The Dividend Decision
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The Dividend Decision is a decision made by the directors of a company. It relates to the amount and timing of any cash payments made to the company's stockholders. The decision is an important one for the firm as it may influence its capital structure and stock price. In addition, the decision may determine the amount of taxation that stockholders pay.
There are four main factors that may influence a firm's dividend decision:
- Free-cash flow
- Dividend clienteles
- Information signalling
- Stability of earnings
The free cash flow theory of dividends
Under this theory, the dividend decision is very simple. The firm simply pays out, as dividends, any cash that is surplus after it invests in all available positive net present value projects.
A key criticism of this theory is that it does not explain the observed dividend policies of real-world companies. Most companies pay relatively consistent dividends from one year to the next and managers tend to prefer to pay a steadily increasing dividend rather than paying a dividend that fluctuates dramatically from one year to the next. These criticisms have led to the development of other models that seek to explain the dividend decision.
A particular pattern of dividend payments may suit one type of stock holder more than another; this is sometimes called the clientele effect. A retiree may prefer to invest in a firm that provides a consistently high dividend yield, whereas a person with a high income from employment may prefer to avoid dividends due to their high marginal tax rate on income. If clienteles exist for particular patterns of dividend payments, a firm may be able to maximise its stock price and minimise its cost of capital by catering to a particular clientele. This model may help to explain the relatively consistent dividend policies followed by most listed companies.'
A key criticism of the idea of dividend clienteles is that investors do not need to rely upon the firm to provide the pattern of cash flows that they desire. An investor who would like to receive some cash from their investment always has the option of selling a portion of their holding. This argument is even more cogent in recent times, with the advent of very low-cost discount stockbrokers. It remains possible that there are taxation-based clienteles for certain types of dividend policies.
A model developed by Merton Miller and Kevin Rock in 1985 suggests that dividend announcements convey information to investors regarding the firm's future prospects. Many earlier studies had shown that stock prices tend to increase when an increase in dividends is announced and tend to decrease when a decrease or omission is announced. Miller and Rock pointed out that this is likely due to the information content of dividends.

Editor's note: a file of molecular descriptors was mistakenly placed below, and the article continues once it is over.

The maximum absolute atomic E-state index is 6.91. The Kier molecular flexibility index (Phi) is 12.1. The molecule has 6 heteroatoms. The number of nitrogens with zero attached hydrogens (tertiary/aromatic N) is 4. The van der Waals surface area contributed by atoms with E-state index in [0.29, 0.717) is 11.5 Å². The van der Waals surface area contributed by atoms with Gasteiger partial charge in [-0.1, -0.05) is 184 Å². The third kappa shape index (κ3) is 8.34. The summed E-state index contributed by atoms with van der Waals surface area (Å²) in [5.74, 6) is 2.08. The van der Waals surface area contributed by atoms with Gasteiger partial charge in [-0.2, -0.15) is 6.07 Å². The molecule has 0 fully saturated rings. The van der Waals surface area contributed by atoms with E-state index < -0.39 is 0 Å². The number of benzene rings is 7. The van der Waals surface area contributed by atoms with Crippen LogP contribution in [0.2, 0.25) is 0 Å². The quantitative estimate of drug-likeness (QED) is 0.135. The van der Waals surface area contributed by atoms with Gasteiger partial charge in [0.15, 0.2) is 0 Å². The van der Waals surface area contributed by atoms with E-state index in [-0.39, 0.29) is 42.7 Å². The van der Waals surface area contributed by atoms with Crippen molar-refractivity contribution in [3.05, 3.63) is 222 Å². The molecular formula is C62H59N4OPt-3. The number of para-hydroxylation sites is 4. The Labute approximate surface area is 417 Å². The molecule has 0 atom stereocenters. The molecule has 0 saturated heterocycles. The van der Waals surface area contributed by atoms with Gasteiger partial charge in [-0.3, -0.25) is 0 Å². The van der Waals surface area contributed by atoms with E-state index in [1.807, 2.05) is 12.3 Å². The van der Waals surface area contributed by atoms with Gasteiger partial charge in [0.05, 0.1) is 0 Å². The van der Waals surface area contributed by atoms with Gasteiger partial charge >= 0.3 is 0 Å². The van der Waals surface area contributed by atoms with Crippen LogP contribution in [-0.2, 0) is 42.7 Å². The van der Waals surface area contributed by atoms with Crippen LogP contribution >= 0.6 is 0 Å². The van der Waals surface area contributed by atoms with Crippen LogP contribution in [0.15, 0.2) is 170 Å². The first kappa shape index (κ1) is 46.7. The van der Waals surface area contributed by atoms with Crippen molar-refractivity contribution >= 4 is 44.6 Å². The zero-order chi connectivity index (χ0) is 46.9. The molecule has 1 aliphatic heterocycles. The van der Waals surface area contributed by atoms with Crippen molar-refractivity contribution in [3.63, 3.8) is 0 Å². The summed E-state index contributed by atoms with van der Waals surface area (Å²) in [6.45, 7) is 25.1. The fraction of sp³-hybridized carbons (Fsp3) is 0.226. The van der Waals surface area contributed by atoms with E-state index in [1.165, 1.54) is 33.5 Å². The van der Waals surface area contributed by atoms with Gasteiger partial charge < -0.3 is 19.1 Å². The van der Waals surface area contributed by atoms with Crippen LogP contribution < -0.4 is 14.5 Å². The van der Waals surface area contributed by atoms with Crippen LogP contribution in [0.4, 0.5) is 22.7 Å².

When investors have incomplete information about the firm (perhaps due to opaque accounting practices) they will look for other information that may provide a clue as to the firm's future prospects. Managers have more information than investors about the firm, and such information may inform their dividend decisions. When managers lack confidence in the firm's ability to generate cash flows in the future they may keep dividends constant, or possibly even reduce the amount of dividends paid out. Conversely, managers that have access to information that indicates very good future prospects for the firm (e.g. a full order book) are more likely to increase dividends. According to Grullon (2002) the information value lies in the fact that a dividend increase signals a decrease in systematic risk (a decrease in discount rate), the correlation between dividend changes and earnings changes has not been proved.
Investors can use this knowledge about managers' behaviour to inform their decision to buy or sell the firm's stock, bidding the price up in the case of a positive dividend surprise, or selling it down when dividends do not meet expectations. This, in turn, may influence the dividend decision as managers know that stock holders closely watch dividend announcements looking for good or bad news. As managers tend to avoid sending a negative signal to the market about the future prospects of their firm, this also tends to lead to a dividend policy of a steady, gradually increasing payment.
In a fully informed, efficient market with no taxes and no transaction costs, the free cash flow model of the dividend decision would prevail and firms would simply pay as a dividend any excess cash available. The observed behaviours of firm differs markedly from such a pattern. Most firms pay a dividend that is relatively constant over time. This pattern of behavior is likely explained by the existence of clienteles for certain dividend policies and the information effects of announcements of changes to dividends.
The dividend decision is usually taken by considering at least the three questions of: how much excess cash is available? What do our investors prefer? and What will be the effect on our stock price of announcing the amount of the dividend?
The result for most firms tends to be a payment that steadily increases over time, as opposed to varying wildly with year-to-year changes in free cash flow.
- Capital Structure, Prof. Aswath Damodaran
- Dividend Policy, Prof. Aswath Damodaran
- Capital Structure and Payout Policies, Prof. Campbell R. Harvey
- Dividend Policy, Studyfinance.com
- Gustavo Grullon, Roni Michaely and Bhaskaran Swaminathan Are Dividend Changes a Sign of Firm Maturity? The Journal of Business Vol. 75, No. 3 (July 2002), pp. 387-424